Reviewed by Bronwyn Mitchell – Graduate Diploma of Arts (Writing, Editing and Publishing) student
Growing up in Brisbane in the 1930s and 40s, writer and well-known patron of the arts Barbara Blackman routinely began each year with a new diary. Her annual burst of enthusiasm often waned before mid-year, but a lifetime of collected thoughts and experiences has woven themselves into this delightful anthology of essays.
In All My Januaries, Blackman offers vignettes from her school days, alongside poignant pieces on living with different types of loss: her twin sister Coralie survived in the world for only sixteen days, and optic atrophy caused Blackman to go blind in her early twenties.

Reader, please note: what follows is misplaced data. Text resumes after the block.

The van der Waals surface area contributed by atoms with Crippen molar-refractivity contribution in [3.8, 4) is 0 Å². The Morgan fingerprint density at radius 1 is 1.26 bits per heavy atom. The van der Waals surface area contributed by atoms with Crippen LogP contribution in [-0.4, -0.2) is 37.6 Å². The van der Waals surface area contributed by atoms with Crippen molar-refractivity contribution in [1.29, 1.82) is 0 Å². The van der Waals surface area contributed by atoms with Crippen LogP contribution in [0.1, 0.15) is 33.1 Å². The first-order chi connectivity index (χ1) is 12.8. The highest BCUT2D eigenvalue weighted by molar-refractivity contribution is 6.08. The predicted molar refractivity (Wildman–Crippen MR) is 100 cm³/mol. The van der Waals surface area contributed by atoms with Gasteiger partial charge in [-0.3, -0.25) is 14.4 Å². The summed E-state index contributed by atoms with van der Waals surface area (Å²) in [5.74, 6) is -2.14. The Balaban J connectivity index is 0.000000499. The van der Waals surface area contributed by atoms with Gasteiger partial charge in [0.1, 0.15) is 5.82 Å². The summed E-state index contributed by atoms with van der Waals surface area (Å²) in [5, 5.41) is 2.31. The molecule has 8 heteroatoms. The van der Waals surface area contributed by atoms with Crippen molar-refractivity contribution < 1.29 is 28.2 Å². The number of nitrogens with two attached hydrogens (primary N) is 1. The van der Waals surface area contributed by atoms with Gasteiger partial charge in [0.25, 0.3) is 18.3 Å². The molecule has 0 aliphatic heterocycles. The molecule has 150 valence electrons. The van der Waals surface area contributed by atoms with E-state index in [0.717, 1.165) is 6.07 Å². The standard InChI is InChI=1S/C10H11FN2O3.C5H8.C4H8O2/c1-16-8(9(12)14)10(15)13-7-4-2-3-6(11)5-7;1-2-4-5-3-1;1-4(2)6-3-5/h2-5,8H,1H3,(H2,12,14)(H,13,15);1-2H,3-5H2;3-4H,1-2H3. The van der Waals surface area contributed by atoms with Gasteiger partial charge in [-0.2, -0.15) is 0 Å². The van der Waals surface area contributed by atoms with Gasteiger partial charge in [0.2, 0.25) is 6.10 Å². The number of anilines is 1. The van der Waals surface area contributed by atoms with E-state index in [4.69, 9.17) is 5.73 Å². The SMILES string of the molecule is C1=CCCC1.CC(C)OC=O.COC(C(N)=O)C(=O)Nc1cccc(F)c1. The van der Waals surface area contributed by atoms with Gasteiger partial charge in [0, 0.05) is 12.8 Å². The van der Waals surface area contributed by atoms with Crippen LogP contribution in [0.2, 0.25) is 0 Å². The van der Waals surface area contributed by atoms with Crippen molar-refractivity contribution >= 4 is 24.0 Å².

Whether writing about her unusual number of grandmothers (six), being a torch runner for the Sydney Olympics, or having her poetry set to music, Blackman’s prose is infused with the sights, sounds, and fragrances of the world around her, particularly of Queensland. The result is a memorable portrait of a life well lived.
Read an extract from All My Januaries.